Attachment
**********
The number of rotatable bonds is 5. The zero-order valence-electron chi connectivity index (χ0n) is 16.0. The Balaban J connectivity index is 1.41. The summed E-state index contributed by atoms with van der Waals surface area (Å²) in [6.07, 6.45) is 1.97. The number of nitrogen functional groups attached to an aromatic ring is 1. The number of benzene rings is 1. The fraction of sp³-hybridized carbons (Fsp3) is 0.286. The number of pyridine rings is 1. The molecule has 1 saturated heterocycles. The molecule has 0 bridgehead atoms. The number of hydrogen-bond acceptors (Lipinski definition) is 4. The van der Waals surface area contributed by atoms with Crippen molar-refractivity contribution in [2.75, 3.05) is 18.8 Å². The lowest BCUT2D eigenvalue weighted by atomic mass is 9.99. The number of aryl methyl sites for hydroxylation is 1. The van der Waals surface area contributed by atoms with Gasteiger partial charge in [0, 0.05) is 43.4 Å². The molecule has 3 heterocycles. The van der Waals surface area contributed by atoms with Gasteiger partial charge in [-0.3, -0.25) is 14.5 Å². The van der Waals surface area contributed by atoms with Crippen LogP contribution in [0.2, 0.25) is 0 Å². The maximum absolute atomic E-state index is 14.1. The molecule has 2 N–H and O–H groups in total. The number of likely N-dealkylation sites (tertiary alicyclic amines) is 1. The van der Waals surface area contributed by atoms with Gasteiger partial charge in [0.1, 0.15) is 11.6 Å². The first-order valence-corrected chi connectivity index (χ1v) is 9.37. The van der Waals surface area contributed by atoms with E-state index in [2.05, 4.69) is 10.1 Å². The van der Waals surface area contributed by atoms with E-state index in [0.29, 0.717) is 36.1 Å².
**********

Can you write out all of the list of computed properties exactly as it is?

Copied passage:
The number of rotatable bonds is 5. The zero-order valence-electron chi connectivity index (χ0n) is 16.0. The Balaban J connectivity index is 1.41. The summed E-state index contributed by atoms with van der Waals surface area (Å²) in [6.07, 6.45) is 1.97. The number of nitrogen functional groups attached to an aromatic ring is 1. The number of benzene rings is 1. The fraction of sp³-hybridized carbons (Fsp3) is 0.286. The number of pyridine rings is 1. The molecule has 1 saturated heterocycles. The molecule has 0 bridgehead atoms. The number of hydrogen-bond acceptors (Lipinski definition) is 4. The van der Waals surface area contributed by atoms with Crippen molar-refractivity contribution in [2.75, 3.05) is 18.8 Å². The lowest BCUT2D eigenvalue weighted by atomic mass is 9.99. The number of aryl methyl sites for hydroxylation is 1. The van der Waals surface area contributed by atoms with Gasteiger partial charge in [0, 0.05) is 43.4 Å². The molecule has 3 heterocycles. The van der Waals surface area contributed by atoms with Gasteiger partial charge in [-0.3, -0.25) is 14.5 Å². The van der Waals surface area contributed by atoms with Crippen LogP contribution in [0.2, 0.25) is 0 Å². The maximum absolute atomic E-state index is 14.1. The molecule has 2 N–H and O–H groups in total. The number of likely N-dealkylation sites (tertiary alicyclic amines) is 1. The van der Waals surface area contributed by atoms with Gasteiger partial charge in [0.1, 0.15) is 11.6 Å². The first-order valence-corrected chi connectivity index (χ1v) is 9.37. The van der Waals surface area contributed by atoms with E-state index in [2.05, 4.69) is 10.1 Å². The van der Waals surface area contributed by atoms with E-state index in [0.29, 0.717) is 36.1 Å².